Q: Are the actors who play Axl in "The Middle" and Jake in "Two and a Half Men" leaving these shows after this season?
A: Although Axl (Charlie McDermott) is going to college on "The Middle," he will be back on the show.
But the actor who plays Jake (Angus T. Jones) on "Two and a Half Men" has been outspoken in his criticism of the raunchy jokes on the sitcom. He may be back for a few episodes next season, but he won't be a series regular. A new character will be added, a child the deceased Charlie Harper (Charlie Sheen) never knew existed.
Q: I just watched (via Kindle) the two seasons of "The Riches," one of the best shows ever on the airwaves. Canceled (yes, years ago -- I do know that). And I subscribed to Starz ONLY to watch "Boss." Canceled! Both stellar shows with breakout acting. Both canceled. Am I the only one in TV land that cannot bear to think of another reality show hitting the airwaves? Any plans for stations to bring back "The Riches," ''Boss" or "Zen," even if for a wrap-up for the series in question? Why the surplus of reality shows on TV? Is this what really sells?
A: While there was some talk of a "Boss" wrap-up movie on Starz, nothing has come of it and I don't expect it will happen. "The Riches" has been gone far too long for a wrap-up. BBC One canceled "Zen" in 2011.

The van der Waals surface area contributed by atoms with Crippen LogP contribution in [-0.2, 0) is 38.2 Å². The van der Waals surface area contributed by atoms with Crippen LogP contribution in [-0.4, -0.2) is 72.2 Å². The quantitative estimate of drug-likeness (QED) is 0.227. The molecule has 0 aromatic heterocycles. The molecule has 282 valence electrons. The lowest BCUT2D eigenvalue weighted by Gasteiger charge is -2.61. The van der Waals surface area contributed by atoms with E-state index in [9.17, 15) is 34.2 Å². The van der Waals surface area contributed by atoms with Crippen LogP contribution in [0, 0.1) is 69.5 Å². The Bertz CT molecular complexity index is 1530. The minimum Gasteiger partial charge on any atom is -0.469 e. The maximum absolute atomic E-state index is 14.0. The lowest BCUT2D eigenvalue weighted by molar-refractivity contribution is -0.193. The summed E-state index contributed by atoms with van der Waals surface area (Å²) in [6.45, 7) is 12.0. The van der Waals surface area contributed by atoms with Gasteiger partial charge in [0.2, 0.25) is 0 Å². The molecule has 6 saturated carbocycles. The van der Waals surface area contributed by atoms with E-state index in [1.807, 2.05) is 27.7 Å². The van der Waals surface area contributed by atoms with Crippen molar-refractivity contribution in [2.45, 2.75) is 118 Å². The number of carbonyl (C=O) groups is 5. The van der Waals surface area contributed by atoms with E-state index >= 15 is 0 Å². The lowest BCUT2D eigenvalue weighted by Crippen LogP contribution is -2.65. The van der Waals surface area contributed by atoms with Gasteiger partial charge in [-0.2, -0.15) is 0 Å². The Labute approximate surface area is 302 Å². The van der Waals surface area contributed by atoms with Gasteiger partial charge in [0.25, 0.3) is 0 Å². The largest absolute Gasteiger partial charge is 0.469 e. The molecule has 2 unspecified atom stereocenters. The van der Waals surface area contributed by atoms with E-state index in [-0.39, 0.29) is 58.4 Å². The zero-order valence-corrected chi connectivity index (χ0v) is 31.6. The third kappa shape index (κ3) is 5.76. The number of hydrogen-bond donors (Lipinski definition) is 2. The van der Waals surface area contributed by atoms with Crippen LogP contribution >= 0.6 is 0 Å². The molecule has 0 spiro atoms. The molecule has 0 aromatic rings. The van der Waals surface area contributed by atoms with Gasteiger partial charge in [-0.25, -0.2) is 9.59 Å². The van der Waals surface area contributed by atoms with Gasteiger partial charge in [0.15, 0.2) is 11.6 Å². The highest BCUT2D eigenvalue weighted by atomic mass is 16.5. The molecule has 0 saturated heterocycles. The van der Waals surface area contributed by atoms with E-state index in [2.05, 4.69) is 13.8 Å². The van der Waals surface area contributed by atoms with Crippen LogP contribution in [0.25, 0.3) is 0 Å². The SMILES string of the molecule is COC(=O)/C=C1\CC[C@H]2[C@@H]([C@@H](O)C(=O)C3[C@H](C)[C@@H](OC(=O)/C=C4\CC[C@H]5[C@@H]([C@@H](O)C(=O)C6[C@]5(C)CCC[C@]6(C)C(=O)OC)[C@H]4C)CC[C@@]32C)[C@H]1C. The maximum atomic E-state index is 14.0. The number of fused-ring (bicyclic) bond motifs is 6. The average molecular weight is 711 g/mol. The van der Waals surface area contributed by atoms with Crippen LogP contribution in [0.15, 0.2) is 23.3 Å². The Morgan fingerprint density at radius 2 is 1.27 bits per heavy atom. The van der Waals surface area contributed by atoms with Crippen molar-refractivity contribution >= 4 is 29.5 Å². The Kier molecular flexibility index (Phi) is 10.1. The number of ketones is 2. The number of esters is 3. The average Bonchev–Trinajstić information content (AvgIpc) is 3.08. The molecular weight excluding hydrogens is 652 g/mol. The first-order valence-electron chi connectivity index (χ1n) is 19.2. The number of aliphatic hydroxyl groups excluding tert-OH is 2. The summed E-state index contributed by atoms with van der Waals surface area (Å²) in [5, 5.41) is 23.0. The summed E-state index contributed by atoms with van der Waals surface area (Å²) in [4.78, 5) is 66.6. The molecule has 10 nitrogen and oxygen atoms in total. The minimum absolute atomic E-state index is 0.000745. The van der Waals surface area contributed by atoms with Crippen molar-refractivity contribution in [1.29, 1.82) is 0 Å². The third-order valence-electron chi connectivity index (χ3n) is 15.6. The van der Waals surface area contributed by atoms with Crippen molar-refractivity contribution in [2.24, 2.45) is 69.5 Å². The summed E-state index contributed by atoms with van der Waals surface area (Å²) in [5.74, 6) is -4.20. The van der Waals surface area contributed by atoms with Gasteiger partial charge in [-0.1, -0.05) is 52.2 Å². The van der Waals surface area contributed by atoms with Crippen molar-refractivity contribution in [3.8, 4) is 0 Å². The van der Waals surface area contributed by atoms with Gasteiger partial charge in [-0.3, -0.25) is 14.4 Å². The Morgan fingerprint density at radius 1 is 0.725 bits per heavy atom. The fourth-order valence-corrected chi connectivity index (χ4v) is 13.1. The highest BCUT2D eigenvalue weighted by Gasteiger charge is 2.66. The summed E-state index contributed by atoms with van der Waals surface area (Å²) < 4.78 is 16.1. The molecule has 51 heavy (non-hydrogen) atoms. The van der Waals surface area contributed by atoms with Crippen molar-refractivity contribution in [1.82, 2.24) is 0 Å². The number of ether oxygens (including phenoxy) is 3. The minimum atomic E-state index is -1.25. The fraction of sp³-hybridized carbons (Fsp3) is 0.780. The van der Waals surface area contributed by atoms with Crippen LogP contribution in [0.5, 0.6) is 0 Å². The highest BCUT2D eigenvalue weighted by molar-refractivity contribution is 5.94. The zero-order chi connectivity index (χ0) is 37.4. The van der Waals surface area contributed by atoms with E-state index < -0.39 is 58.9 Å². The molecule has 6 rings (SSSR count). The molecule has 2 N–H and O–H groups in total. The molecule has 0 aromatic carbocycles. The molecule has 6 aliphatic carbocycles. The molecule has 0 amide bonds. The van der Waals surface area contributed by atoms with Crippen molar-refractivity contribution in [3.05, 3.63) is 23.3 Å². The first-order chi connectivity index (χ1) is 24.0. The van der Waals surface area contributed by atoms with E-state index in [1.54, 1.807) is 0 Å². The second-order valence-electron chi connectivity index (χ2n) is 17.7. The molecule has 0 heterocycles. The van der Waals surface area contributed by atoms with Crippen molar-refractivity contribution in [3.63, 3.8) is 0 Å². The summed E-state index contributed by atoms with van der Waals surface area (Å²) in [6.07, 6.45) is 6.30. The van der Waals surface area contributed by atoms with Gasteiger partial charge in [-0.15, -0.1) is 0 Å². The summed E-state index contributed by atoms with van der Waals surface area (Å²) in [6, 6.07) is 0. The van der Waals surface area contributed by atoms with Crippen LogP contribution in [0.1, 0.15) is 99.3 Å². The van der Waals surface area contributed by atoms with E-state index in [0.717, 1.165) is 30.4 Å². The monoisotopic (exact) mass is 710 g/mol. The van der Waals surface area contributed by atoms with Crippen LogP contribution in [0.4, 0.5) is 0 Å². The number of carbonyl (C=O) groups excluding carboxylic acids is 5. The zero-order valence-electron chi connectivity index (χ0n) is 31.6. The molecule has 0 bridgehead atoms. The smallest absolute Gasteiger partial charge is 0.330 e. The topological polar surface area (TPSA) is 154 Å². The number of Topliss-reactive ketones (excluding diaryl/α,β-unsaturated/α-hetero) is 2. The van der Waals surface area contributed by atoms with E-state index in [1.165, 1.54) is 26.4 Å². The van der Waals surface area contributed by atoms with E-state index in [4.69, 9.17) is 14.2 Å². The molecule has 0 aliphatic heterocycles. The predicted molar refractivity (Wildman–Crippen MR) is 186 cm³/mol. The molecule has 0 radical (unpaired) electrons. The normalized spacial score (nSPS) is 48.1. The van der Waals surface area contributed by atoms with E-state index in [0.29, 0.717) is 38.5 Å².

Reality shows can be less costly to produce than scripted series, which is why they proliferate. Also, people watch them, which is the goal of a commercial broadcaster: to have viewers. Just like any other genre, some reality shows are good, others are bad. They will continue to exist as long as people watch them.
Q: Haven't the TV stations started running HUGE numbers of commercials? The cable networks are the worst. When cable first started up, didn't they claim that by paying for the access, there would be less or no commercials? Some run five minutes of the shows and up to seven minutes of commercials in a row. Watching a one-hour program, you might see the same commercial several times. I'm ready to throw out my TV and cancel cable.
A: The number of minutes devoted to commercials (about eight or nine minutes in a half-hour show; 18-20 minutes in a one-hour show) hasn't changed appreciably in a decade. The way programs are formatted -- fewer commercials at the top of the hour, more commercials later in the hour -- has changed a bit.
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